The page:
The day has finally come! Namine visited the dentist to have her braces removed. When she first got them, it was predicted that she’d have them for at least three years. But in just a little more than half that time, her teeth have been declared fit for removing the braces.
I’m getting ahead of myself a little, though. When Namine goes to the dentist, she takes what her doctors call a pre-med — an antibiotic to protect her from potential infection. Gums tend to bleed at the dentist and, since she has a congenital heart defect, Namine is at greater risk to bacterial infection getting in her blood stream. There are times when Namine has seen the dentist and not needed the pre-med, but when she does they’re supposed to list its requirement in her visit notes and send the prescription to our pharmacy ahead of time. Key word: supposed to.
The pre-med was not listed in her appointment notes, so we thought perhaps it wasn’t required. When we got to the hospital, however, the first thing they did was ask how long ago Namine received her pre-med. Whoops.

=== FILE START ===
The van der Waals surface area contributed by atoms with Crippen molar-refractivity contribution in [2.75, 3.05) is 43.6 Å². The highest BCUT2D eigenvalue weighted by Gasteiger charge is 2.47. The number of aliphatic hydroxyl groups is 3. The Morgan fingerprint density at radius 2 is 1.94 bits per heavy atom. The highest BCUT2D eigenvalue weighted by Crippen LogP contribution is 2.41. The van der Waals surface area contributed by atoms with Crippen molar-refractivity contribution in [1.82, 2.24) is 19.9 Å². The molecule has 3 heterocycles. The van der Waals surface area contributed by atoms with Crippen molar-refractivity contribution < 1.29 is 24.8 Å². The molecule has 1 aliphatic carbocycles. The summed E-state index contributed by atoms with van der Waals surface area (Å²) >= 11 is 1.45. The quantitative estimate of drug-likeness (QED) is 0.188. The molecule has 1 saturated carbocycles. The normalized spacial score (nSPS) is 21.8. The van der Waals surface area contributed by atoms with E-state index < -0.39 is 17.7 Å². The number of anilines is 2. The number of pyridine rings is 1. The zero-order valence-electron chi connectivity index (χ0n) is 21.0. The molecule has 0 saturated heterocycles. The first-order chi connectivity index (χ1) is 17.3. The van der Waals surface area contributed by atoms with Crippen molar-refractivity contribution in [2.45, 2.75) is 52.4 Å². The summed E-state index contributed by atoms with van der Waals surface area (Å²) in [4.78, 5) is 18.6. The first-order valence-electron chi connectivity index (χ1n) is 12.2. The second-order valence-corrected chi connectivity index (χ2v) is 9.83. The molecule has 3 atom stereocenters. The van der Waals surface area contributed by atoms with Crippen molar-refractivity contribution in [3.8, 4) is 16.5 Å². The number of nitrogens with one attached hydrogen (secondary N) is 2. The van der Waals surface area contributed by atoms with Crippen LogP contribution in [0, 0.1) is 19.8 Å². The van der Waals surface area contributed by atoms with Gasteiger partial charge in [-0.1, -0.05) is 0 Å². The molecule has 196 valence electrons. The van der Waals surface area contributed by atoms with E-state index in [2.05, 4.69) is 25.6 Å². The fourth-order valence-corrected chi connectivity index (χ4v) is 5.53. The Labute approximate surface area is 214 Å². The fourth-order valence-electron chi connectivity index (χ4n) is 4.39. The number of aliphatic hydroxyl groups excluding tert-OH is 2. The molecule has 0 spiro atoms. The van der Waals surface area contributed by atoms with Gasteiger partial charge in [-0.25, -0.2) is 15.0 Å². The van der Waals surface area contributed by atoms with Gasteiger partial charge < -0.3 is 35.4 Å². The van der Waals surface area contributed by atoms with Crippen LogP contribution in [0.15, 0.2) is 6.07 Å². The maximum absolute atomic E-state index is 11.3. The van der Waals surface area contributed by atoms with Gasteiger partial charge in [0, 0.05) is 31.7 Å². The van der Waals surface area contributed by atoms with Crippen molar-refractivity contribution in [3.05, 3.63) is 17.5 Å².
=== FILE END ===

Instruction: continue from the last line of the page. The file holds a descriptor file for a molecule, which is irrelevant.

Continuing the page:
Rather than reschedule the appointment — which would have been a whole ordeal — they ordered the pre-med from the hospital pharmacy. Since we’re supposed to give Namine the medicine well enough in advance, we had to wait even longer until she could have the actual braces removed — you know, the whole reason why we were there in the first place.
The braces removal itself, on the other hand, went off without a hitch. Now that she’s free of them, Namine has said that she kind of misses having them. “My teeth feel weird and slimy,” she says. I believe it.
We weren’t completely done, however. Namine’s mouth needed to be molded for her new retainers, which as a process is always unpleasant. It’s not something completely unknown to her, though, since she had to go through a similar process for the palatal prosthetic and in preparation for her braces. Namine did not enjoy it — in fact, she said that the impression material felt as though it would drip down her throat — but she bore it, knowing that it would soon be over.
Namine’s retainers look far different from mine did when I was young. There is no metal; they simply look like clear, plastic teeth. There are two, one for her upper teeth and one for her lower teeth. We were surprised to learn that Namine does not need to wear them all the time (like I did). Rather, she only needs to wear them overnight. When Namine put them on, she said, “My teeth feel like they’re wrapped in a snug, plastic package!”